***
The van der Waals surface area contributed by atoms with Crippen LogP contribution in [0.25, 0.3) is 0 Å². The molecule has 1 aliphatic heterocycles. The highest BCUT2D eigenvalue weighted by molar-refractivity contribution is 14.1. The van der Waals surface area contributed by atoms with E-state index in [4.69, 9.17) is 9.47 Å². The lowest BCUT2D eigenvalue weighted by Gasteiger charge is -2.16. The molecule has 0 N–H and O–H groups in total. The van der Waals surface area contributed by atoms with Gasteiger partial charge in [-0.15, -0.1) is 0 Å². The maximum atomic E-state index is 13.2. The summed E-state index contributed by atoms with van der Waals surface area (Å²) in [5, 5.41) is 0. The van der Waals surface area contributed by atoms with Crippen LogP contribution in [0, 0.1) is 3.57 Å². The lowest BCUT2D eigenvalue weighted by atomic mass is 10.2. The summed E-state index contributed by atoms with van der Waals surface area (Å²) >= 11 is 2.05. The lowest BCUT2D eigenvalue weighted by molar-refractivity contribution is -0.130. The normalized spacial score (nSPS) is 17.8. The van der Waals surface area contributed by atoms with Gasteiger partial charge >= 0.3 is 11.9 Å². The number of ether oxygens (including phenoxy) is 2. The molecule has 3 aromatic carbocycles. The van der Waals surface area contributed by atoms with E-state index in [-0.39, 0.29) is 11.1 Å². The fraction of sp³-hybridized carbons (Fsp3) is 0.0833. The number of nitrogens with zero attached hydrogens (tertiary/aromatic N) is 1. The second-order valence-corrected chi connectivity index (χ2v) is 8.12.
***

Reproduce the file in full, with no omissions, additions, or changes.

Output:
The van der Waals surface area contributed by atoms with Crippen LogP contribution in [0.25, 0.3) is 0 Å². The molecule has 1 aliphatic heterocycles. The highest BCUT2D eigenvalue weighted by molar-refractivity contribution is 14.1. The van der Waals surface area contributed by atoms with E-state index in [4.69, 9.17) is 9.47 Å². The lowest BCUT2D eigenvalue weighted by Gasteiger charge is -2.16. The molecule has 0 N–H and O–H groups in total. The van der Waals surface area contributed by atoms with Gasteiger partial charge in [-0.15, -0.1) is 0 Å². The maximum atomic E-state index is 13.2. The summed E-state index contributed by atoms with van der Waals surface area (Å²) in [5, 5.41) is 0. The van der Waals surface area contributed by atoms with Crippen LogP contribution in [0, 0.1) is 3.57 Å². The lowest BCUT2D eigenvalue weighted by atomic mass is 10.2. The summed E-state index contributed by atoms with van der Waals surface area (Å²) >= 11 is 2.05. The lowest BCUT2D eigenvalue weighted by molar-refractivity contribution is -0.130. The normalized spacial score (nSPS) is 17.8. The van der Waals surface area contributed by atoms with Gasteiger partial charge >= 0.3 is 11.9 Å². The number of ether oxygens (including phenoxy) is 2. The molecule has 3 aromatic carbocycles. The van der Waals surface area contributed by atoms with E-state index in [-0.39, 0.29) is 11.1 Å². The fraction of sp³-hybridized carbons (Fsp3) is 0.0833. The number of nitrogens with zero attached hydrogens (tertiary/aromatic N) is 1. The second-order valence-corrected chi connectivity index (χ2v) is 8.12.